Smith Rock is one of my favorite places near my mom’s house. I’m sure that its sort of like saying Mt Si is your favorite place near Seattle, but there is a reason these natural wonders draw people in, and I see no reason to avoid it because its popular. Smith Rock State Park is full of well maintained trails of all difficulty levels, plus spots for rock climbing. I try to visit every time we’re in town. I was hoping to get in 5 miles towards our 30 mile goal for April, but toddler pace struck again.
We started in the late morning on Easter, expecting it to be full of people. While a lot of people seemed to have the same holiday hiking plan as us, the trail never felt crowded. After letting T play around on the little climbing structure near the parking lot, we meandered down to the river. If you are just looking to stretch your legs, you could just hang out down here at a picnic table watching rock climbers then head back up, and still feel like you saw something cool. We brought the pack, so of course T had to be in it almost immediately. As soon as he saw the bridge over the river, he wanted out to run free though. We let him pick the way for a bit but he kept trying to lead us up the summit trail, which I really wasn’t feeling up to. After coaxing him the other way, we made our way down the River Trail, one boulder at a time.
This route is fairly level and accessible, you could even take a stroller along the well-groomed path. The trail winds around the border of massive volcanic rock formations. Honestly, photos or parking lot views don’t do it justice. It isn’t until you descend into the old caldera that you’re truly awed by the beauty and scale of Smith Rock. Dozens of climbers scaled the rock faces, effortlessly ascending the vertical surfaces. Slackliners make routes a hundred feet above the ground between two sharp columns. A mile or so in, we stopped at a bench and took a nursing/snack break. T even gave me the last slightly-drooled on bite of the Kind bar we were sharing, which is just about the most heartwarming thing a toddler can do.
The trail follows the river and rock perimeter, with large pine and juniper leaning over the path. T noticed a cave, which he had to navigate at least two times before being satisfied. We found this to be a good turnaround spot and headed back. It was good timing too, because toddler-feels arose soon after and we ended up with a trail tantrum over whether he would ride in the pack or not. Justin talked him down enough to get him to the picnic tables near the bridge for a snack (there are never enough snacks when it comes to hiking with kids…), and put him in the pack for the climb out of the main trail area. This is the only major climb outside of making the trek to the summit, and its quite steep. Halfway up, T was insisting on walking one last time. Justin let him out of the pack on the condition that he walked the remainder of the distance to the car (this tactic has mixed results).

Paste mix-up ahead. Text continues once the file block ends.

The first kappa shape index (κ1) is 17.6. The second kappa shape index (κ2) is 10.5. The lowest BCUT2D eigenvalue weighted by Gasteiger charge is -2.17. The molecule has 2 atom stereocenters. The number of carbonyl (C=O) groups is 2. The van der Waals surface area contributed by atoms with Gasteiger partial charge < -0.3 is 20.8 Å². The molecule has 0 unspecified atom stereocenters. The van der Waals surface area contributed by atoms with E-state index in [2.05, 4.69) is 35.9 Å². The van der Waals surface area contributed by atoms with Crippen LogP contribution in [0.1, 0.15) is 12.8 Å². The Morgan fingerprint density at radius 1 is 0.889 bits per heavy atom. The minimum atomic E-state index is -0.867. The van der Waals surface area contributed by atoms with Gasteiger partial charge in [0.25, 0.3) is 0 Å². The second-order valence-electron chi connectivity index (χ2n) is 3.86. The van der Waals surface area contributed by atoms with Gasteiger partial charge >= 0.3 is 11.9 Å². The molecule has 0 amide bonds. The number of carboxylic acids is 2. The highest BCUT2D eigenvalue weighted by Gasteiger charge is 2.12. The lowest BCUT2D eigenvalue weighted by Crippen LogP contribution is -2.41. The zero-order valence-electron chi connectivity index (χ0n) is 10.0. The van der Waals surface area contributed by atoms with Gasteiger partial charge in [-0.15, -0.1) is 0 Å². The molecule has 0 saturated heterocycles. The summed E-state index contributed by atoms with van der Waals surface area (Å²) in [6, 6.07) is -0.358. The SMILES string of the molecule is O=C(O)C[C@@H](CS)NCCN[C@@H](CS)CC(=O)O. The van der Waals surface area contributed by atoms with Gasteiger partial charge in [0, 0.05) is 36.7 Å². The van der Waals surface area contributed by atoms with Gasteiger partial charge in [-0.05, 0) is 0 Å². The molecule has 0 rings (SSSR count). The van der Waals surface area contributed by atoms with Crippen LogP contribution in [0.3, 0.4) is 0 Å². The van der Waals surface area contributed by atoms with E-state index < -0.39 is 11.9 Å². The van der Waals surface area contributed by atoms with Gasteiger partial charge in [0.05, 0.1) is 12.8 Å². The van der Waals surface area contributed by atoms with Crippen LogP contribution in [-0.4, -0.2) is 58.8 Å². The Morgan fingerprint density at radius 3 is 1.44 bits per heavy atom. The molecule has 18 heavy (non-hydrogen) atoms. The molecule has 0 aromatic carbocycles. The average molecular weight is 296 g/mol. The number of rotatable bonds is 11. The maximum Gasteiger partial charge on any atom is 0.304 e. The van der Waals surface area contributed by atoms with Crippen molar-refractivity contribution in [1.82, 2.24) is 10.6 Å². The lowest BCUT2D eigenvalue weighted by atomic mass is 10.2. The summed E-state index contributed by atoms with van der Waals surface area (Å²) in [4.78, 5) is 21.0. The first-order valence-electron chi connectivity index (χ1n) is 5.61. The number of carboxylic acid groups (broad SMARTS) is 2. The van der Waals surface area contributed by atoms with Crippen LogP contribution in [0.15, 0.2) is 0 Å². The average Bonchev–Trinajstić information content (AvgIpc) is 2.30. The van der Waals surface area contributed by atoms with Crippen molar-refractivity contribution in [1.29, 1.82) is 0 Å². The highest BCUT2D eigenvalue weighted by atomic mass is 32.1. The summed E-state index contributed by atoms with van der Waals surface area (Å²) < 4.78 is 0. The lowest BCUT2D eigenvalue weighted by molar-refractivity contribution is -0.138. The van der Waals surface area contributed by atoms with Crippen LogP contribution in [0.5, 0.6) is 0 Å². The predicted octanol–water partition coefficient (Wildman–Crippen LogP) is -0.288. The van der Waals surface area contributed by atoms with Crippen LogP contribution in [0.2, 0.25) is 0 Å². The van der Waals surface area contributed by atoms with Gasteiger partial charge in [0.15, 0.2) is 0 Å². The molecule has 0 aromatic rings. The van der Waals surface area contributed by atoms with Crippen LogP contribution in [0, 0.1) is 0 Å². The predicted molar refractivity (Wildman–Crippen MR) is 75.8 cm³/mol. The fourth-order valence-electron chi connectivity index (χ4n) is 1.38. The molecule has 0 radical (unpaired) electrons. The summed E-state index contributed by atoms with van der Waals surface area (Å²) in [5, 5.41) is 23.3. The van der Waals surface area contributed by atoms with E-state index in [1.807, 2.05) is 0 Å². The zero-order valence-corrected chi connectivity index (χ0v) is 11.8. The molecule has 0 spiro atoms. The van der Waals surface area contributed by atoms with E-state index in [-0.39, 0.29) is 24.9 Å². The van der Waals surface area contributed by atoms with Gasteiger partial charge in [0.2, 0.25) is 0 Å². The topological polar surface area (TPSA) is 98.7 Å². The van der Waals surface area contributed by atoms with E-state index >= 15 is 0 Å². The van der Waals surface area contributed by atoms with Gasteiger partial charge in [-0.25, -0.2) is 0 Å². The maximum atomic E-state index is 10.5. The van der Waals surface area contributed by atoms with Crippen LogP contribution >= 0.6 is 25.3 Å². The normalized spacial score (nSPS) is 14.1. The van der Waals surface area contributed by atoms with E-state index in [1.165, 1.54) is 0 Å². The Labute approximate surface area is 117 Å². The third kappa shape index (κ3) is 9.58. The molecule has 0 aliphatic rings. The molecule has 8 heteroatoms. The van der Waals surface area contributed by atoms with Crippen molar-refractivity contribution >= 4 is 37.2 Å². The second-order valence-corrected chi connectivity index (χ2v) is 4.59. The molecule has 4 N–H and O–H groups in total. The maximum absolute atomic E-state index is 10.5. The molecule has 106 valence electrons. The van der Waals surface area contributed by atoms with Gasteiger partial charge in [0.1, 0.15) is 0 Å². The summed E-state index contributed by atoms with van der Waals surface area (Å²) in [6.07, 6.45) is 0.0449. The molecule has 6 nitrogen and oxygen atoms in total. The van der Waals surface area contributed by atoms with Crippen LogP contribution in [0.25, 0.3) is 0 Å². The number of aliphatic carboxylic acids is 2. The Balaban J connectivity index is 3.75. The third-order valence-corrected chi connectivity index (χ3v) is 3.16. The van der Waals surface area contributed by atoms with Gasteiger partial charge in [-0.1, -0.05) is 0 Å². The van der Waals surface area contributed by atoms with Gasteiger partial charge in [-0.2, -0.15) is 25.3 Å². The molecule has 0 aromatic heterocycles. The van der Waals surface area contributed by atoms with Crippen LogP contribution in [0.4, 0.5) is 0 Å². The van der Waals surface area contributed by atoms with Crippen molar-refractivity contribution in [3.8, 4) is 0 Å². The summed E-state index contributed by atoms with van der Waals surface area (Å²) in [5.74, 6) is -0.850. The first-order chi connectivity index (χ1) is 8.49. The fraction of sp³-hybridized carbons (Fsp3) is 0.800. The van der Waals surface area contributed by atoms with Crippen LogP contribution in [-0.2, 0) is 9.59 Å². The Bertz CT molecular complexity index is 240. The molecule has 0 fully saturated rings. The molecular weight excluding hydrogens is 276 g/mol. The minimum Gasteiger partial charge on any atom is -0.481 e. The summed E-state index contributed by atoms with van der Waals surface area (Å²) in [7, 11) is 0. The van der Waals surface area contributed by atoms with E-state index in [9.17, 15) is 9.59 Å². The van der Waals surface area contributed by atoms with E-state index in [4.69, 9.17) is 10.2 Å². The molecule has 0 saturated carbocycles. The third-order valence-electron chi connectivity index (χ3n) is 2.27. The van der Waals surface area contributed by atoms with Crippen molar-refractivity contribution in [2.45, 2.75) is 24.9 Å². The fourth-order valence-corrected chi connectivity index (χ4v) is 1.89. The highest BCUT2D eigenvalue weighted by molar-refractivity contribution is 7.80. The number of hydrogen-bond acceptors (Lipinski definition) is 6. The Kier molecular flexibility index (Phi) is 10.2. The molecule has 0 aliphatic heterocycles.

T starts up the walkway, leaned way in against the incline, and exclaims “Walk hard!”. Yup dude, gravity’s a b*tch. Justin told him that yes, it is hard, but doing hard things is how you get stronger, which T found an acceptable explanation and continued his struggle up the hill. We had a little cheer at the top before making our way back to the car.
If you’re hiking this with kids, know that the summit trail is pretty tough. We did the Misery Ridge route a couple years ago; its short but very steep and rocky. Most little kids will probably be satisfied by the River Trail and a picnic lunch. Also, being Central Oregon high desert, it can be pretty chilly even when sunny, and unforgivably hot during the summer.